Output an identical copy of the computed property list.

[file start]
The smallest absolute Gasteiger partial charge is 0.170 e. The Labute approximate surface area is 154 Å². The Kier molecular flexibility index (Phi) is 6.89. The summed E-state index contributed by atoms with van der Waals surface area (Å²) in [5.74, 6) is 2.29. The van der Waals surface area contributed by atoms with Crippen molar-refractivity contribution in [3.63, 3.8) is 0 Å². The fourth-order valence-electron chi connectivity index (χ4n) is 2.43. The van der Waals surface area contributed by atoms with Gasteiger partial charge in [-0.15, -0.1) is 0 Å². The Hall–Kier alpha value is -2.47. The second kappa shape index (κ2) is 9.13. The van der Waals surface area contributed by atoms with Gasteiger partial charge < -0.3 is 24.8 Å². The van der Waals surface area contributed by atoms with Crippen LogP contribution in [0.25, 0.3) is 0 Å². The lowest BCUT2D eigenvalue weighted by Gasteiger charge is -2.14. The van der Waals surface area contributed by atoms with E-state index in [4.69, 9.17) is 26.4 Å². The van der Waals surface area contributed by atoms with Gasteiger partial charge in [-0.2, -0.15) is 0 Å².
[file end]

The smallest absolute Gasteiger partial charge is 0.170 e. The Labute approximate surface area is 154 Å². The Kier molecular flexibility index (Phi) is 6.89. The summed E-state index contributed by atoms with van der Waals surface area (Å²) in [5.74, 6) is 2.29. The van der Waals surface area contributed by atoms with Crippen molar-refractivity contribution in [3.63, 3.8) is 0 Å². The fourth-order valence-electron chi connectivity index (χ4n) is 2.43. The van der Waals surface area contributed by atoms with Gasteiger partial charge in [-0.15, -0.1) is 0 Å². The Hall–Kier alpha value is -2.47. The second kappa shape index (κ2) is 9.13. The van der Waals surface area contributed by atoms with Gasteiger partial charge < -0.3 is 24.8 Å². The van der Waals surface area contributed by atoms with Crippen LogP contribution in [0.25, 0.3) is 0 Å². The lowest BCUT2D eigenvalue weighted by Gasteiger charge is -2.14. The van der Waals surface area contributed by atoms with E-state index in [4.69, 9.17) is 26.4 Å². The van der Waals surface area contributed by atoms with Gasteiger partial charge in [-0.2, -0.15) is 0 Å².